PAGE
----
Free Printable Behavior Charts.com

 
Behavior Charts
*

Behavior Charts Ages 3+

*

Behavior Charts Ages 11+

*

Single Behavior Charts 

 Ages 3-10

 (to target one behavior)

*  Behavior Contracts
*

Chore Charts Ages 4-10

*  Chore Charts Ages 11+
*

 Step-by-Step Charts

 (each space is a step

 toward better behavior!)

*  Goal Setting Charts
*  Potty Training Charts
*  Pet Care Charts
*  Teeth Care Charts
*  Hygiene Charts
*

 Homework/School Charts

*

 Reading Charts

*

 Charts To Target

 Specific Behaviors

*  Day Care Charts
*  Exercise Charts
*  Saving Money Charts
*  Conflict Resolution
*  Anxiety
*

 Anger Management

*  Healthy Eating Charts
*  Daily Routine Charts
*

 Instrument Practice

 Charts

*  Holiday Charts
*

 Color By Number

 Behavior Charts

*  Feeling Charts
*  Example Behavior Charts
* Medical Reward Charts   and Certificates
* Picture Cards
*

 Behavior Charts For

 Teachers

Reward Coupons, Stickers, and Other Printables
* Behavior Bucks
* Reward Coupons

*

Reward Certificates

*

Reward Certificates for the Classroom

*

Potty Training Reward

Coupons

* "Caught You" Coupons

*

Printable Invitations & Cards

* Printable Stickers
* Charts For the Home

*

Summer Schedules & Charts

*

Printable Calendar Pages for Kids

* Printable Gift Labels
Articles of Interest
Behavior Management
Using Behavior Charts
Reward Ideas
Consequences For Young Kids & Toddlers
When To Negotiate With Kids
Summer Vacation Problems
Kids Stealing From Parents
Attention Seeking Behavior
Why You Shouldn't Argue With Your Child
Bedtime Arguments And Homework
Regain Parental Control
Dealing With Defiant Young Kids and Toddlers
Using Natural Consequences
Summer Break Strategies
Create Accountability During Summer Break
Gaining Respect From Kids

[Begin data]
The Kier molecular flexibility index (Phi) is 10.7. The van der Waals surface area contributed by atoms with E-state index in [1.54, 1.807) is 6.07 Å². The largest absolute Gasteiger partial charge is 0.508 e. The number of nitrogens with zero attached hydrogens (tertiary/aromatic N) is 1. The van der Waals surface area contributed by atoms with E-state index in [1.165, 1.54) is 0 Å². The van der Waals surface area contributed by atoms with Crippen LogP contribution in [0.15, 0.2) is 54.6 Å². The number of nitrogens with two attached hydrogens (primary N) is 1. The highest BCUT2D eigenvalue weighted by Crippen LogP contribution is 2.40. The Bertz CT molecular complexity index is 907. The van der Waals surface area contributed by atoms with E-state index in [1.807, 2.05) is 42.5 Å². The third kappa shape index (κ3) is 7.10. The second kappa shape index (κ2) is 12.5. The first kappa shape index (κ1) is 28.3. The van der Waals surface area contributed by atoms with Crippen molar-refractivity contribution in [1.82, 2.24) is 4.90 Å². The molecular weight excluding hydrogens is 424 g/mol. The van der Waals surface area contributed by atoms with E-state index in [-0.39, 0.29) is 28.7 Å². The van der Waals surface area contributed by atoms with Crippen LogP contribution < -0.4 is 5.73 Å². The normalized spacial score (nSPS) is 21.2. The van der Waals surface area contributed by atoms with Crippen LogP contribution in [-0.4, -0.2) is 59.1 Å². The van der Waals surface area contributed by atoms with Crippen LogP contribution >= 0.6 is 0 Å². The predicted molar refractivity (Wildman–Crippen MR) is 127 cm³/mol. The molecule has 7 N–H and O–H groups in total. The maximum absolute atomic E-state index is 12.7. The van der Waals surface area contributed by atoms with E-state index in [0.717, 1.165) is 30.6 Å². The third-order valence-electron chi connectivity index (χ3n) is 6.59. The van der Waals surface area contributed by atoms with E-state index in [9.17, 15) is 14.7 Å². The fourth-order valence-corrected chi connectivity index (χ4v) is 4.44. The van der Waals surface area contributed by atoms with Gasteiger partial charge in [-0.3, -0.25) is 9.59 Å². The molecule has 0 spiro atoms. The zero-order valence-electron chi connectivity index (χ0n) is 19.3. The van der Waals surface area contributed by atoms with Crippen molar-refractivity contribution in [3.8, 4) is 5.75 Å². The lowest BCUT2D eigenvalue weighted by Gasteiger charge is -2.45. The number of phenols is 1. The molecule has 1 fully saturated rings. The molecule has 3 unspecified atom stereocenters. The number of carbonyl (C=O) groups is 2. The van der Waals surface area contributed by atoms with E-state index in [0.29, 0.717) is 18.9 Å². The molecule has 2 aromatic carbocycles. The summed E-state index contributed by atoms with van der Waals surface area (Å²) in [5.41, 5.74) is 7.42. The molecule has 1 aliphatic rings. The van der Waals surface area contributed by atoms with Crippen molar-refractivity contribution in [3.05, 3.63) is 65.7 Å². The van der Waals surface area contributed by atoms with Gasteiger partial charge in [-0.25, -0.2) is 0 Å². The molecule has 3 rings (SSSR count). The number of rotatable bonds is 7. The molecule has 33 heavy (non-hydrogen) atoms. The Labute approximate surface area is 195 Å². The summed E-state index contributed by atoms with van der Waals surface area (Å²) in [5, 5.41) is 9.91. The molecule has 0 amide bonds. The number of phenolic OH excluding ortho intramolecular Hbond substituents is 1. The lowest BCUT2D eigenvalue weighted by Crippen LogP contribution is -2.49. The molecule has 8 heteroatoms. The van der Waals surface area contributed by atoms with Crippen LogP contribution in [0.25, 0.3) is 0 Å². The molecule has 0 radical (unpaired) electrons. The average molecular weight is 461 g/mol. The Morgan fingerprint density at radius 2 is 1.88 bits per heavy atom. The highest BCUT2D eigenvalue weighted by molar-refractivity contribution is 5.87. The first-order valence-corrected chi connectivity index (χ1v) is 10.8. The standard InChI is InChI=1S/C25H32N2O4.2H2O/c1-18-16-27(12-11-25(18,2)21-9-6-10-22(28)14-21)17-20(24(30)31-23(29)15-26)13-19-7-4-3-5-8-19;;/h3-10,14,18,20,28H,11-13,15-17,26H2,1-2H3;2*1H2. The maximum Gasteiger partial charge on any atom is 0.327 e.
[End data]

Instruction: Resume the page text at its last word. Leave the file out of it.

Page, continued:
Parenting Angry Teens
When Good Kids Misbehave
When Kids Only Act Out At Home
When No Means No
Start Parenting More Effectively
When Kids Ignore Consequences
When Your Kids Ignore You
Giving Effective Time-Outs
Dealing With Power Struggles Part 1
Avoiding Power Struggles Part 2
Setting Limits With Difficult Kids
How To Stop A Fight
Oppositional Defiant Disorder
Manipulative Behavior
Keep Your Summer Break Peaceful
Summer Survival For Parents
Disciplining Your Two Year Old
How To Stop Kids From Cursing
Inappropriate Soiling
Consequences For Teens
The Truth About Bullies
Stopping A Temper Tantrum

Potty Training

School

Classroom Management

Classroom Management Strategies

First Year Survival

Stop Bullying In Your Classroom

Controlling The Uncontrollable Class

Child Development

Birth to Age Five

Six to Eleven

Preteens & Teens

Importance Of Play In Child Development

Chores

Sleep

ADHD/ADD

Tips For Parenting ADHD and  Spirited Kids

Unlocking The Secrets To Good Behavior

Summer Planning For A Child With ADHD

Stress Management

Stress Management Tips

Stress-Guarding Your Family

Managing Holiday Stress

Preventing Parental Burnout

How To Be A Calm Parent

Alternative Families

General Parenting/Family 

Top 5 Parenting Mistakes
Parenting The Child You Have
Gaining Respect From Kids
Spending Money On Kids
Fix Your Morning Routine
Perfect Parents Dont Exist
How To Interview A Nanny
When Good Parents Have Difficult Children
Parenting Gifted Children
New Year's Resolutions For Parents
Deciding Appropriate Parenting Rules
Is Your Child A Know-it-all?
Successful Goal Setting
Walking Away From A Fight With Your Child
Creating Accountability In Your Home
Good Cop Bad Cop Parenting
Help Transition Your Kids Through Divorce
Parenting Picky Eaters
When Toddlers Are Picky Eaters
Help Kids Cope With Pet Loss
Great Book Series For Kids
What You Shouldn't Say To Your Kids

Keep Cool When Kids Push Your Buttons

Parenting Your Teen
Helping Kids Adjust To The New Baby
Summer Structure For Kids